China made history earlier this year when its Chang’e-4 lander became the first spacecraft to land on the far side of the moon. During the two-week-long lunar days, the lander and its small rover, Yutu 2, beam images and other data to an orbiter for relay back to Earth. Together they’ve furnished planetary scientists with unprecedented access to the backside of our Janus-faced neighbor. But not everyone was thrilled that China crossed into this new lunar frontier, and few have been more vocal about their concerns than the scientists involved in the search for extraterrestrial intelligence.
Last month, the SETI permanent committee of the International Astronautical Association hosted its second round of negotiations about the lunar farside in Washington, DC. The exploration of the moon might seem like an issue outside the purview of this group of professional alien hunters, but the far side of the moon is the most radio quiet place in the inner solar system and they want to keep it that way in case ET calls. Indeed, they argue that the fate of the lunar farside may determine whether we ever detect a signal from an extraterrestrial intelligence.
“At the moment, SETI is not doomed, but it might be doomed in the next 50 years and that’s being optimistic,” says Claudio Maccone, an astrophysicist and the chair of the IAA SETI committee. “We must insist on this topic while there is still time to do something.”
On Earth, radio astronomers must contend with interference from television broadcasts, cell phone signals, satellites, and the atmosphere as they scan the cosmos for faint signals from primordial stars, organic molecules, or intelligent life. This makes the lunar farside an attractive site for future radio telescopes because the moon blocks all the radio signals from Earth. It’s like the difference between stargazing in New York City and stargazing in the middle of the desert—in the city light pollution obscures almost all of the good stuff.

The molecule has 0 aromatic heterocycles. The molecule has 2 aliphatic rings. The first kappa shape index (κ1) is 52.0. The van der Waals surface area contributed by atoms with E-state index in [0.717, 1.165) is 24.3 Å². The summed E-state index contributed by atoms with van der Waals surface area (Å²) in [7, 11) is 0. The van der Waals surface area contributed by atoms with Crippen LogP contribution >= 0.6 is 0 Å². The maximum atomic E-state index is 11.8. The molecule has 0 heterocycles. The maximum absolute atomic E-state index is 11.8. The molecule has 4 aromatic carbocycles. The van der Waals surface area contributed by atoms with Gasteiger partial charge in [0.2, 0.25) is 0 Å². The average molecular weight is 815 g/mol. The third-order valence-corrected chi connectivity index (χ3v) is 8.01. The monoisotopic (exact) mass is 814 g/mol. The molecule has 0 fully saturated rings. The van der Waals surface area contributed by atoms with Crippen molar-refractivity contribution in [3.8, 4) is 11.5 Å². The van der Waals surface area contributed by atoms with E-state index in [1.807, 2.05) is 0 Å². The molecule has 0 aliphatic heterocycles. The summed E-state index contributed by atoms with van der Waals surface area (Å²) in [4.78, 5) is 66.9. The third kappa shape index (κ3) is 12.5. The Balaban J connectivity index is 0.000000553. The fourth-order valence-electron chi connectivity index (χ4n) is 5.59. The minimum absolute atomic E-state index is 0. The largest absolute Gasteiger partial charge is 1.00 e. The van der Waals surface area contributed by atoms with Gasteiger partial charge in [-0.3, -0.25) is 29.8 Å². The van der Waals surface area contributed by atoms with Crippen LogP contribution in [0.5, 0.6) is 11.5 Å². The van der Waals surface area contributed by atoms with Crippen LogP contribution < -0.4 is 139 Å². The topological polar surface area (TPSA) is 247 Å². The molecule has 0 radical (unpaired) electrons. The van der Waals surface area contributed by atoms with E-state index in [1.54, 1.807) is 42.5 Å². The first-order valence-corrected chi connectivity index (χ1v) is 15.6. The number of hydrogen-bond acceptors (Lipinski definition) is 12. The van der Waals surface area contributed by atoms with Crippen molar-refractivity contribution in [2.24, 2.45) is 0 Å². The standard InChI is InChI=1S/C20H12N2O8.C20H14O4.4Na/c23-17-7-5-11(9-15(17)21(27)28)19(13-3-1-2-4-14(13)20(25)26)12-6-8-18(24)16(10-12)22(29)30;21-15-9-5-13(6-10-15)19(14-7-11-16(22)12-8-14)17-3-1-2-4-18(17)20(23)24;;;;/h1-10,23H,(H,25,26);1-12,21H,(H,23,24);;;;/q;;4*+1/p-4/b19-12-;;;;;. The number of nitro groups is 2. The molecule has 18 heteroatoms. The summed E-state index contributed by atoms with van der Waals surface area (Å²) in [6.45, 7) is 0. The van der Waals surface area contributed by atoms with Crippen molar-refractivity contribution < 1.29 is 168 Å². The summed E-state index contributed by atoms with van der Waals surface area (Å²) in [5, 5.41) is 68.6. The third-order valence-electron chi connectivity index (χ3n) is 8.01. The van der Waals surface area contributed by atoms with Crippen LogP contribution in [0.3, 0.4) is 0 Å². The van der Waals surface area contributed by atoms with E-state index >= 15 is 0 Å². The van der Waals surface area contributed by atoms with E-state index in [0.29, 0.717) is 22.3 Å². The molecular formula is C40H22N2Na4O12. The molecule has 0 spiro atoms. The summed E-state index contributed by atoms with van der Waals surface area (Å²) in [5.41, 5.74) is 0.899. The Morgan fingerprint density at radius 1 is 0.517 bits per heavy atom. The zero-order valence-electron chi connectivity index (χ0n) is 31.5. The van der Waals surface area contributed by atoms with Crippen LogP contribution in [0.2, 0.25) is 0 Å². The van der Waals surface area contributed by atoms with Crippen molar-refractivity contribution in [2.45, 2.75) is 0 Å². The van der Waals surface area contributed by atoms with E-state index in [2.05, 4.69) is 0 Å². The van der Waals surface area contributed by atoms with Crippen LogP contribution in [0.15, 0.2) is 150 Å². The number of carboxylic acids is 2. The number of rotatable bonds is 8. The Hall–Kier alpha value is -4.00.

As a hedge against the unchecked proliferation of radio frequency interference, a radio astronomer named Jean Heidmann made the case for a SETI radio base on the far side of the moon back in the mid-’90s. Even before cell phones became common, Heidmann realized that radio interference could eventually become so bad that searching for aliens with radio telescopes would be impossible on Earth. Moving radio observatories to the moon wouldn’t require turning the entire lunar farside into a radio quiet zone, but it would guarantee that at least some portions of the moon are preserved for radio astronomy and the hunt for extraterrestrial intelligence.
Here on Earth, governments could create more radio quiet zones like the kind around the National Radio Astronomy Observatory in Green Bank, West Virginia, but even then we might miss a message from ET. The Earth’s atmosphere starts to block out radio frequencies as you move away from a relatively narrow frequency band called the “microwave window,” so unless ET happens to be transmitting on one of those frequencies we’d struggle to hear it. But the lunar atmosphere is virtually nonexistent, which means radio astronomers would have access to frequencies above and below Earth’s microwave window. And, given the moon’s low gravity environment, astronomers would also be able to build massive radio telescopes that dwarf those found on Earth.
After Heidmann’s death in 2000, Maccone took up the cause of preserving the lunar farside for radio astronomy. He has written several papers on the subject and even gave a presentation to the United Nations, but until recently his pleas have fallen on deaf ears. The reason, Maccone says, is that the issue lacked any urgency. Most national space agencies had neither the funding nor the will to launch a mission to the far side of the moon and billionaires were still struggling just to get a rocket to orbit.